What is there to say about this helmet? The Shoei J•O is a thoroughly modern take on a retro open-face helmet. The shell is constructed from a proprietary matrix of lightweight organic and high-performance fibers mated to a liner made of multi-density EPS foam. The retractable clear shield features three locking positions plus fully hidden. Changing the shield requires no tools.
The Shoei J•O is available in sizes XS-XXL in five solid colors and two graphics, starting at $380. 

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Shoei RJ Platinum-R

With the RJ Platinum-R, Shoei delivers the quintessential open-face helmet. Constructed with the company’s Multi-Ply Matrix AIM shell and Multi-Piece EPS liner, the  RJ Platinum-R offers two forehead vents and a sunshade that keeps your eyes in the shade without helmet lift at speed, like some other visors. You provide your own eye protection.
The Shoei RJ Platinum-R is available in sizes XS-XXXL in seven solid colors, starting at $380. 

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Shoei Hornet X2

Shoei calls the Hornet X2 an all-road helmet, we’d call it an adventure touring helmet that is as comfortable racking up the miles on the highway as it is with goggles mounted on your favorite forest road or even off-road riding area. By this point in the article, you should be familiar with Shoei’s Multi-Ply Matrix AIM shell, Multi-Piece EPS, and removable, washable liner. So, we’ll focus on what makes this helmet different.
MO Tested: Shoei Hornet X2 Review – Revisited
Visually, the first two things you notice about the Hornet X2 are the large eye port and the bill (or visor). The faceshield has all the features you’d expect from a Shoei: quiet, air-tight fit and a plateless design. Swapping faceshields does require partially disconnecting the visor, but that is the nature of the helmet. The eye port is large enough to accommodate some goggles (but not all), making the Hornet X2 a viable off-road option when the situation allows. The visor itself keeps the sun out of your eyes, but its clever design prevents it from providing lift to the helmet up to supra-legal speeds. 
The off-road style chin bar leaves plenty of breathing room, and the venting is very effective, even at low speeds on the trails in hot weather.
The Shoei Hornet X2 is available in sizes XS-XXL in five solid colors and three graphics, starting at $600. 

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Shoei VFX-EVO

The VFX-EVO is Shoei’s entry in the super-competitive off-road helmet market, and as a premium helmet manufacturer, the company brings top-notch features to the fore.
Leading the technological way is the VFX-EVO is the Motion Energy Distribution System (M.E.D.S.). Engineered to reduce rotational acceleration energy to the head in the event of an accident, the inner EPS layer actually moves during an impact: Carefully placed perimeter columns absorb rotational energy and significantly reduce the twisting forces transferred to the rider’s head. While all this is happening, Shoei’s multi-layered, multi-density EPS liner continues with its traditional impact absorption, as with all other Shoei helmets. The chin bar also receives its own layer of EPS liner material.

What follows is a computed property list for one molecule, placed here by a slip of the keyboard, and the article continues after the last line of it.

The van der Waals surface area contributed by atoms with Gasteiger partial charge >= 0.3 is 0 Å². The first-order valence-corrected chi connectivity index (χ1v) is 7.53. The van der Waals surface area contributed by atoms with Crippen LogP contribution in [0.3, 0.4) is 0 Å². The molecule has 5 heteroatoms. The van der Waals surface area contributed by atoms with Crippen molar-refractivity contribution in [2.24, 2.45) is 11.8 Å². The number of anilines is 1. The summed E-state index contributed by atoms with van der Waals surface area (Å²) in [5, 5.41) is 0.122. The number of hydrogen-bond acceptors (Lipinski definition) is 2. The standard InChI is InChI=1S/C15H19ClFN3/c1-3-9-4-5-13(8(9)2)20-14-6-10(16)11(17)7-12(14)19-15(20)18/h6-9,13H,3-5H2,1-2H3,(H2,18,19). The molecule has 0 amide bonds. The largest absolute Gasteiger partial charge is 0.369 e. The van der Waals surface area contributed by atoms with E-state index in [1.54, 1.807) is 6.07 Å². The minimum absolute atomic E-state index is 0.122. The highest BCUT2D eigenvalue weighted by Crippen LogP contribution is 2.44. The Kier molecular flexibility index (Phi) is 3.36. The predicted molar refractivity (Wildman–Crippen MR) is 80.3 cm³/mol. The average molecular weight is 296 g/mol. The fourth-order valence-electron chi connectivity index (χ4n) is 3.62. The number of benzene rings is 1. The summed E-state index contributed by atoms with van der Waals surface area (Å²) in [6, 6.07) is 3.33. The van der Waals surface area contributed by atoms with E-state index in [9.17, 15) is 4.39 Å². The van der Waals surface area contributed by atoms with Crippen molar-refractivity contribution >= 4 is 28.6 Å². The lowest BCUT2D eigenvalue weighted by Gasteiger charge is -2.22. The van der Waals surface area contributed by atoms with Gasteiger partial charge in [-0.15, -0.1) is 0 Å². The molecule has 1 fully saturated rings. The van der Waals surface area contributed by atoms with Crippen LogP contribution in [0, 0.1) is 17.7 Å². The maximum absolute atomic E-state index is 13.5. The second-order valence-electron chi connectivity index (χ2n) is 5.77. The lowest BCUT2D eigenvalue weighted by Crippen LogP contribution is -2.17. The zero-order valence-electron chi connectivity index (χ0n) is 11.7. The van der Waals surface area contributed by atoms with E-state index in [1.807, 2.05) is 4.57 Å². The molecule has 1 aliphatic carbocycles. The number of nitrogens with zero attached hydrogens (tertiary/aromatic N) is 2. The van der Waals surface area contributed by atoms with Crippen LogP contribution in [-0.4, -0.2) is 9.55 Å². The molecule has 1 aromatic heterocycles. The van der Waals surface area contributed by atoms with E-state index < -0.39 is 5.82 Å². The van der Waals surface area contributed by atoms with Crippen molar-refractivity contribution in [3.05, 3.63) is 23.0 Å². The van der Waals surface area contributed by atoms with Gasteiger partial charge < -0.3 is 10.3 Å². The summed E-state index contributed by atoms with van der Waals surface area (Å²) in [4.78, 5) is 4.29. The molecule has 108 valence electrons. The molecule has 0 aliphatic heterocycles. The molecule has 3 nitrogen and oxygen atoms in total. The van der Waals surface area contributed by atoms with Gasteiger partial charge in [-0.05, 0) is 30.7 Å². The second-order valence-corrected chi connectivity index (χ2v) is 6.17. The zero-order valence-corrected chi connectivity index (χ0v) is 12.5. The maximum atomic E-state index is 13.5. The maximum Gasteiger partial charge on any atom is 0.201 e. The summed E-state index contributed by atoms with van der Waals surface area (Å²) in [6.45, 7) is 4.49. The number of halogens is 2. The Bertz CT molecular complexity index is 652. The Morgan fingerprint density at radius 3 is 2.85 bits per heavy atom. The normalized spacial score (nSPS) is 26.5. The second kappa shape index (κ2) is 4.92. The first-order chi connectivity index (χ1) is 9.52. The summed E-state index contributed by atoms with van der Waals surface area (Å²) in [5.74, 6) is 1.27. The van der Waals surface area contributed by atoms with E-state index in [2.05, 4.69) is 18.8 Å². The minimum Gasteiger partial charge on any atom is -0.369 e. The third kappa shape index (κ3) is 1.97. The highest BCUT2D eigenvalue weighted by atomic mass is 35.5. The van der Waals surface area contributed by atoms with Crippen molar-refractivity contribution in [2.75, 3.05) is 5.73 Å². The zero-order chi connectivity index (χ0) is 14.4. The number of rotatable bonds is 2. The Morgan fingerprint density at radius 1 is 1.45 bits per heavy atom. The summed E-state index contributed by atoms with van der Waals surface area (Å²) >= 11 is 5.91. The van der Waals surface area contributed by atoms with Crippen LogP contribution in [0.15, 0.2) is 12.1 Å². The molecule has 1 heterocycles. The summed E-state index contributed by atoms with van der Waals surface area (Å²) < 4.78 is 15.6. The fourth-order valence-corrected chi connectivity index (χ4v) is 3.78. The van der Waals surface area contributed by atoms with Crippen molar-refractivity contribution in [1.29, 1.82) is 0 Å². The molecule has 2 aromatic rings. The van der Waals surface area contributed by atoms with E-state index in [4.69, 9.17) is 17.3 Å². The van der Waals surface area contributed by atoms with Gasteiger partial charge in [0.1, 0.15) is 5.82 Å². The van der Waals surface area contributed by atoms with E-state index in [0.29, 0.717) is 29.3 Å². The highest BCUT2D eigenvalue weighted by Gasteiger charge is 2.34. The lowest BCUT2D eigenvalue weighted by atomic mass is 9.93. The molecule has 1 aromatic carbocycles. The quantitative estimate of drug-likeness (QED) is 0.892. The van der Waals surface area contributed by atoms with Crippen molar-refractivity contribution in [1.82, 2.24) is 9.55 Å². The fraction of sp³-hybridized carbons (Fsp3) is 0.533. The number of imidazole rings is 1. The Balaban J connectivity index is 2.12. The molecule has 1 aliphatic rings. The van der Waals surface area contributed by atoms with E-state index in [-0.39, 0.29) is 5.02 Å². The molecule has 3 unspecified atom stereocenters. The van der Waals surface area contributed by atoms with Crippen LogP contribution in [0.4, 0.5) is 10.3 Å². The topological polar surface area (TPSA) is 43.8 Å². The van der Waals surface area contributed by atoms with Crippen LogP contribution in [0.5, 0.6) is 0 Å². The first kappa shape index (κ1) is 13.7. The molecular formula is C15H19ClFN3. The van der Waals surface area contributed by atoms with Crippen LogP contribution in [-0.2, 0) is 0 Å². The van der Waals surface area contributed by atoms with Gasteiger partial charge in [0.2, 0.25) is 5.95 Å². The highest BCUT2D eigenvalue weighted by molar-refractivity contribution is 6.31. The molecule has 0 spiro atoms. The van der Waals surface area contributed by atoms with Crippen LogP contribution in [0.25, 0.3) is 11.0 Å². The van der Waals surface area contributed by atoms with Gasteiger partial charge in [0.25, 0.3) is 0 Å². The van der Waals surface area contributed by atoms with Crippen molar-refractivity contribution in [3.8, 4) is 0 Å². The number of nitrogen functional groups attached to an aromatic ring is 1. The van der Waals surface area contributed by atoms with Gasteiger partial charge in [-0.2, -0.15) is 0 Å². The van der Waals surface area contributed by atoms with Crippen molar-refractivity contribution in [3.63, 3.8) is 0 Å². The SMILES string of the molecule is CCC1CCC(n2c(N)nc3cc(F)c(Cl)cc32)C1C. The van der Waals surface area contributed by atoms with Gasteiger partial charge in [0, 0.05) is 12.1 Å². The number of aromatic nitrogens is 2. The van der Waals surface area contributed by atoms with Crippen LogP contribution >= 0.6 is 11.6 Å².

The Multi-Ply Matrix AIM shell utilizes state-of-the-art shell forming technology that allows for the aerodynamic spoiler to be incorporated into the shell. While providing other features, like an integrated goggle channel to help retain the goggle strap, the shell maintains a consistent thickness for the necessary strength and desired lightness. 
The large eye port accommodates any goggle, and the V-470 visor provides roost protection and integrates smoothly with the shell. Venting comes from an impressive 16 intake and exhaust ports, directing cooling air into the helmet while drawing out the hot air.
The Shoei VFX-EVO is available in sizes XS-XXL in three solid colors and eight graphics, starting at $540. 

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Shoei Helmet FAQ
Are Shoei helmets worth the money?
Shoei is a premium helmet manufacturer, which means you get far more than a helmet that simply meets federal impact standards. Each Shoei helmet is handmade, and by the time it is packaged for shipment, it has been handled by more than 50 people as part of the stringent manufacturing and verification process. Additionally, premium helmets, like Shoei, typically offer superior comfort features such as effective venting, removable and adjustable liners, and high-quality fit-and-finish. Shoei helmet owners see the value in their comfort and finish for their extra dollars.
Which is better, Arai or Shoei?
Both Arai and Shoei are premium helmet manufacturers that are renowned throughout the world. Both produce high-quality hand-made helmets with superior fit and finish. However, they each have slightly different philosophies when it comes to designing and manufacturing helmets. Additionally, their models will fit slightly different head shapes. Since fit is of primary importance when it comes to helmets, trying on models by both brands will help to determine which is best for your head. You can’t go wrong with either brand.
Which Shoei helmet is best?
What you’re planning on doing with the helmet will determine which Shoei helmet is best for you. Racers will naturally gravitate towards the X-Fourteen and the RF-1400 because of their aerodynamics, while touring riders will look to the GT-Air II or the Neotec II with their additional space in front of the rider’s face for comfort.
Additional Resources
MO Tested: Shoei RF-1400 Helmet Review
MO Tested: Shoei X-Fourteen Review
MO Tested: Shoei RF-1200 Helmet Review
Best Modular Motorcycle Helmets
Best Motorcycle Touring Helmets
Best Motorcycle Racing Helmets
The 10 Best Motorcycle Helmets You Can Buy Today